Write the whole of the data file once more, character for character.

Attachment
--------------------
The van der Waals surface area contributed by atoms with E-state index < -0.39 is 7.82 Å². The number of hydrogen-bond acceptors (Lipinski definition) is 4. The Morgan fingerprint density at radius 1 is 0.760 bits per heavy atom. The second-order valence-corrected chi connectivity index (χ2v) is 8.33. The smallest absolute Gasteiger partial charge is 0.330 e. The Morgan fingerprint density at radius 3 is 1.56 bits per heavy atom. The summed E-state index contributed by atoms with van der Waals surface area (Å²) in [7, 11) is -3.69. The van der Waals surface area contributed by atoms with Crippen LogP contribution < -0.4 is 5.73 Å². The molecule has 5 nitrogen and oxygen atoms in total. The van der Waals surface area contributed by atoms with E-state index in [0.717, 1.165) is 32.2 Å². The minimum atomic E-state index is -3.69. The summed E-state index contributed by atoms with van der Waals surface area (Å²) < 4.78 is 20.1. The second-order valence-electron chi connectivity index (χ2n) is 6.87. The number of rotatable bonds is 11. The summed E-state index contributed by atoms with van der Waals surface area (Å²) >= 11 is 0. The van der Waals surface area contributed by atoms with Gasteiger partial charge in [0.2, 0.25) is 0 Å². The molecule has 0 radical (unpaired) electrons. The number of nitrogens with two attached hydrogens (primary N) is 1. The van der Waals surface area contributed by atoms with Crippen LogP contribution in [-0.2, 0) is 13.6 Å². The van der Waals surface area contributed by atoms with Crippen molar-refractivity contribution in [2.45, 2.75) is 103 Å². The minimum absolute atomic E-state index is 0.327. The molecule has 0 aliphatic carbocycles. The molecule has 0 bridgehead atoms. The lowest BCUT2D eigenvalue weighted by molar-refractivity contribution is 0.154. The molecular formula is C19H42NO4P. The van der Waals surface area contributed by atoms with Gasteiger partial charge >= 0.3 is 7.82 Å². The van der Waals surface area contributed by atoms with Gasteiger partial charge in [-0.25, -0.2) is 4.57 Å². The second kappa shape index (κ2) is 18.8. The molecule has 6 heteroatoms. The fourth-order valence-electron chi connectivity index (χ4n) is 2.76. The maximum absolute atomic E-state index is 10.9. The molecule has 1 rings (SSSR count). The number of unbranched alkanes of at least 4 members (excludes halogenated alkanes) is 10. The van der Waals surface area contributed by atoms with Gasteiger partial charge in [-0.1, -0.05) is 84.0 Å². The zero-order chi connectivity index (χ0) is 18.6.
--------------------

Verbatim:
The van der Waals surface area contributed by atoms with E-state index < -0.39 is 7.82 Å². The number of hydrogen-bond acceptors (Lipinski definition) is 4. The Morgan fingerprint density at radius 1 is 0.760 bits per heavy atom. The second-order valence-corrected chi connectivity index (χ2v) is 8.33. The smallest absolute Gasteiger partial charge is 0.330 e. The Morgan fingerprint density at radius 3 is 1.56 bits per heavy atom. The summed E-state index contributed by atoms with van der Waals surface area (Å²) in [7, 11) is -3.69. The van der Waals surface area contributed by atoms with Crippen LogP contribution < -0.4 is 5.73 Å². The molecule has 5 nitrogen and oxygen atoms in total. The van der Waals surface area contributed by atoms with E-state index in [0.717, 1.165) is 32.2 Å². The minimum atomic E-state index is -3.69. The summed E-state index contributed by atoms with van der Waals surface area (Å²) < 4.78 is 20.1. The second-order valence-electron chi connectivity index (χ2n) is 6.87. The number of rotatable bonds is 11. The summed E-state index contributed by atoms with van der Waals surface area (Å²) >= 11 is 0. The van der Waals surface area contributed by atoms with Gasteiger partial charge in [0.2, 0.25) is 0 Å². The molecule has 0 radical (unpaired) electrons. The number of nitrogens with two attached hydrogens (primary N) is 1. The van der Waals surface area contributed by atoms with Crippen LogP contribution in [-0.2, 0) is 13.6 Å². The van der Waals surface area contributed by atoms with Crippen molar-refractivity contribution in [2.45, 2.75) is 103 Å². The minimum absolute atomic E-state index is 0.327. The molecule has 0 aliphatic carbocycles. The molecule has 0 bridgehead atoms. The lowest BCUT2D eigenvalue weighted by molar-refractivity contribution is 0.154. The molecular formula is C19H42NO4P. The van der Waals surface area contributed by atoms with Gasteiger partial charge >= 0.3 is 7.82 Å². The van der Waals surface area contributed by atoms with Gasteiger partial charge in [-0.25, -0.2) is 4.57 Å². The second kappa shape index (κ2) is 18.8. The molecule has 6 heteroatoms. The fourth-order valence-electron chi connectivity index (χ4n) is 2.76. The maximum absolute atomic E-state index is 10.9. The molecule has 1 rings (SSSR count). The number of unbranched alkanes of at least 4 members (excludes halogenated alkanes) is 10. The van der Waals surface area contributed by atoms with Gasteiger partial charge in [-0.1, -0.05) is 84.0 Å². The zero-order chi connectivity index (χ0) is 18.6.